WASTE OF MONEY: Holiday Let president John Gudgeon says the organisation’s stance has beenvindicated by the State Government.
WASTE OF MONEY: Holiday Let president John Gudgeon says the organisation’s stance has beenvindicated by the State Government. Kate O’Neill

Byron's stand eroded

THE STATE Government wants Byron Shire Council to rethink its controversial stance on coastal erosion and the restriction of holiday letting, but mayor Jan Barham is refusing to back down.

In a letter leaked to The Northern Star, the NSW Department of Planning deputy director-general, Tom Gellibrand, has told the council the department would not support proposed coastal erosion controls.

He said the controls would include the demolition of beach-front properties threatened by the sea, as they 'remove new housing potential and further restrict opportunities for current land owners to reasonably use their land'.

Mr Gellibrand also warns against restricting holiday letting to certain precincts, saying it 'limits opportunities for low impact based tourism, and is likely to result in economic impacts for individuals and the local community'.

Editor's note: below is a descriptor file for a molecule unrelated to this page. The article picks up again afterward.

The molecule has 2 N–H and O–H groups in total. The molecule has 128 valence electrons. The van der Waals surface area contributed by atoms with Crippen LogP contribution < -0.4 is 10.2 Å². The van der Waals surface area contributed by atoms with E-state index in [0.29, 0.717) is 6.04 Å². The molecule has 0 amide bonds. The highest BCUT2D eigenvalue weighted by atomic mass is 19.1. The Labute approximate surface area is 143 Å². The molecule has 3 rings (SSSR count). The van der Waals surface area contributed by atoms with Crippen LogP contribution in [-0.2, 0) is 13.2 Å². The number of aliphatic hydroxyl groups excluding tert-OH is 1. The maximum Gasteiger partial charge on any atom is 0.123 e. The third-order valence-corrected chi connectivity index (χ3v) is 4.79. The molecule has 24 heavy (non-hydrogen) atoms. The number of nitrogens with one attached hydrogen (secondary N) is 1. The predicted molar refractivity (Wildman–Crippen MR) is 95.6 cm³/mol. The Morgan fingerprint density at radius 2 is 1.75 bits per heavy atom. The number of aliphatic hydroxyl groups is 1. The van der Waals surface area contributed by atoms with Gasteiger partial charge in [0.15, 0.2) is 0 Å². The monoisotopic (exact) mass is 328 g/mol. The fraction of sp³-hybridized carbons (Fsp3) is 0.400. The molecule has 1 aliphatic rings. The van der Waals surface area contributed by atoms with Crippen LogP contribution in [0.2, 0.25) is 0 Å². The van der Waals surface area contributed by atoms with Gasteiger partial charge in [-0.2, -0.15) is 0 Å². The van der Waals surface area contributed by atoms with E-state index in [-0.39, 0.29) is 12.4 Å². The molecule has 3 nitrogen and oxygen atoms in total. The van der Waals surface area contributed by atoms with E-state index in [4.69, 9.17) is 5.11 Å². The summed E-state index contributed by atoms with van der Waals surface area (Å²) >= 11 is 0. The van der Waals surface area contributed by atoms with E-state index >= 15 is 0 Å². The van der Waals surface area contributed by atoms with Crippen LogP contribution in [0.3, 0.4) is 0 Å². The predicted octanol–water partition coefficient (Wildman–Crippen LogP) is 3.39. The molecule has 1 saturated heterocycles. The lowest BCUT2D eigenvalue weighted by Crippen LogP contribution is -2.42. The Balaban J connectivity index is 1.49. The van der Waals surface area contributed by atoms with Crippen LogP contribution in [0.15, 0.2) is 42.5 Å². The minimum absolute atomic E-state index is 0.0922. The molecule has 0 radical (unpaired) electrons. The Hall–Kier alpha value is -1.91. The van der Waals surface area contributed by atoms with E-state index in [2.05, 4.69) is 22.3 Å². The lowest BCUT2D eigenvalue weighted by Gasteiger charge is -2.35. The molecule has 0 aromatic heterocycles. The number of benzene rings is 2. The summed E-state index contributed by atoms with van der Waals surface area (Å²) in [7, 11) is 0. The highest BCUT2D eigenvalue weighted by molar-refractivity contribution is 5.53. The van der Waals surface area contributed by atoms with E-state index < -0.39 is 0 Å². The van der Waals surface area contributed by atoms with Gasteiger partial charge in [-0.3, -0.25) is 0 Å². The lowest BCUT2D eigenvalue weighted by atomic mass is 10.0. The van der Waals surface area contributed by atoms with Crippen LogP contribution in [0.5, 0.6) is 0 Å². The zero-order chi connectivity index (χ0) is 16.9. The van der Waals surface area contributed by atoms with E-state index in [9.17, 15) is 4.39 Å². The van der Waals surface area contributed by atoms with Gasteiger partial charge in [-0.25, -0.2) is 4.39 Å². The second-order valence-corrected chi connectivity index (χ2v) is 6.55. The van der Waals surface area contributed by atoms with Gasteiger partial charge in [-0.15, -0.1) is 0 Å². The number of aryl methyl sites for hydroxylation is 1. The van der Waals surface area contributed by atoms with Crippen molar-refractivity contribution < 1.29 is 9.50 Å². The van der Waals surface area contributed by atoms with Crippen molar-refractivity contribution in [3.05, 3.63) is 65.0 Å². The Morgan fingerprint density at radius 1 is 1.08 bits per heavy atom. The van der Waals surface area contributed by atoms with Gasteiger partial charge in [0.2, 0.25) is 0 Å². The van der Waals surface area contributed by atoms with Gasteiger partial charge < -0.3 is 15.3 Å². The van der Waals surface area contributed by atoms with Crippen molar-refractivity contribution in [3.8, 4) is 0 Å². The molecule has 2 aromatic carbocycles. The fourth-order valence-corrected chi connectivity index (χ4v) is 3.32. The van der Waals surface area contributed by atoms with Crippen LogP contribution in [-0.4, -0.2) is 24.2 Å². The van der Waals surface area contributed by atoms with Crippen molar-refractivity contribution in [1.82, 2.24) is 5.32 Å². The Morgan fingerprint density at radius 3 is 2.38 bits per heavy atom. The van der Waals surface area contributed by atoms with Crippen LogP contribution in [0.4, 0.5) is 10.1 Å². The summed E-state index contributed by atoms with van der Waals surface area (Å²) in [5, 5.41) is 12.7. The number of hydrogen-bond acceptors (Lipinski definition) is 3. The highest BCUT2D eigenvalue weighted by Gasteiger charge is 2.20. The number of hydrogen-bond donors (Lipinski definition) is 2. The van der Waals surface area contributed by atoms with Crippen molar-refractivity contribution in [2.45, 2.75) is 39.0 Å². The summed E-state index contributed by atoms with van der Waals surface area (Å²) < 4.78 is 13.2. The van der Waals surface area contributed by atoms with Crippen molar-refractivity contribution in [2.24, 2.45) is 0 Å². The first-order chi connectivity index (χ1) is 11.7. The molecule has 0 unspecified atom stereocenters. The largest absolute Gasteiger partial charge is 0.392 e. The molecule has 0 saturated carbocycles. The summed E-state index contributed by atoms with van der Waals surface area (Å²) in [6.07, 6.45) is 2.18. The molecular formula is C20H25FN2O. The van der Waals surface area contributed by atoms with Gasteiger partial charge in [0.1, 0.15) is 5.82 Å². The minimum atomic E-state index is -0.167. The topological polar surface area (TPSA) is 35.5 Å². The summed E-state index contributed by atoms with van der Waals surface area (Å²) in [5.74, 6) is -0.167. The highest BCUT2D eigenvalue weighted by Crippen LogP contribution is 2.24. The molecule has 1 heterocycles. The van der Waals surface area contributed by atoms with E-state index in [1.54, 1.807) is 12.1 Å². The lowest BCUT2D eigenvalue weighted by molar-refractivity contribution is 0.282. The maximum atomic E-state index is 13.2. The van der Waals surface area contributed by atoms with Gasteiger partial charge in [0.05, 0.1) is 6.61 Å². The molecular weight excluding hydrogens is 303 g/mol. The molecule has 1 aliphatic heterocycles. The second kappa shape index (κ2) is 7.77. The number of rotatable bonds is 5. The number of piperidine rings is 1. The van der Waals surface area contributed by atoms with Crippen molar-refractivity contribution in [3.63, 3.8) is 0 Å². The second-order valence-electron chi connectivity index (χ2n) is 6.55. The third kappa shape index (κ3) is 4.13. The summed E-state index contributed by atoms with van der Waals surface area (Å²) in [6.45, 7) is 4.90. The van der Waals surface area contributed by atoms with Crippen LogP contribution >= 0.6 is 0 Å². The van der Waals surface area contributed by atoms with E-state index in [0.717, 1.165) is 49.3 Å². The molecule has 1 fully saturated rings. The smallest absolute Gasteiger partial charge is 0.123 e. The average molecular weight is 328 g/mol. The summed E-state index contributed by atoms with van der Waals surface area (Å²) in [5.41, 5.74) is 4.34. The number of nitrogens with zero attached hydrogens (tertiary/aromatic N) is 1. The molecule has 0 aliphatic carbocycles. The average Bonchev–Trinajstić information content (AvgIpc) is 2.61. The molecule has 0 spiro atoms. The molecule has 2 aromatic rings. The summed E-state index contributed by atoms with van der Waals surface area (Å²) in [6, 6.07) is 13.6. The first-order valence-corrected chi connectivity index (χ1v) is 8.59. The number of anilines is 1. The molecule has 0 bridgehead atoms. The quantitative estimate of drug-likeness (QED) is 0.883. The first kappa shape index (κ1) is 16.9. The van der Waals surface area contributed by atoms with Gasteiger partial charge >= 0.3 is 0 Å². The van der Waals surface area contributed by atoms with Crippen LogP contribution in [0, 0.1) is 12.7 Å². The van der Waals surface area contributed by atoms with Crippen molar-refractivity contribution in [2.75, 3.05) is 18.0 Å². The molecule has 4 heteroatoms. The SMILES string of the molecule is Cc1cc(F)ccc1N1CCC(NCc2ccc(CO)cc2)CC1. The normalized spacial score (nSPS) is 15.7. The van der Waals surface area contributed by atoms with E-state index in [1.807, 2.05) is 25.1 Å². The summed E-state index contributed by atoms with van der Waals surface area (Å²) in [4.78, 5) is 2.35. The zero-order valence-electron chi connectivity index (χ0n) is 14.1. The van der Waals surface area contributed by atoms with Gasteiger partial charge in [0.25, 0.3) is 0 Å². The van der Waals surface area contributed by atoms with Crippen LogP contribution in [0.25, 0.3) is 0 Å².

The letter suggests the 'current model of self-regulation management through the letting agents and land- owners as a means of minimising any impacts' be continued.

Byron Council has been working towards incorporating both policies into its new local environmental plan, but needs the approval of the department before it can progress the LEP through to certification.

Holiday Let Organisation Byron Incorporated president John Gudgeon said Mr Gellibrand's comments vindicated his group's stance, adding that the council had wasted 'a huge amount of time, money and resources on the holiday let policy to no avail'.

But mayor Jan Barham disagrees and says the department simply needs more information about why the policies are valid.

She said the letter presented an opportunity to open up a dialogue and she remained confident both polices would be included in the final LEP.

President of the Belongil Progress Association, Geoff Tauber, said the association was 'heartened' by the approach the State Government had taken, but disappointed by the mayor's response.

He warned that if the council continued to push ahead with its coastal erosion policy it could face millions of dollars in litigation from property owners.



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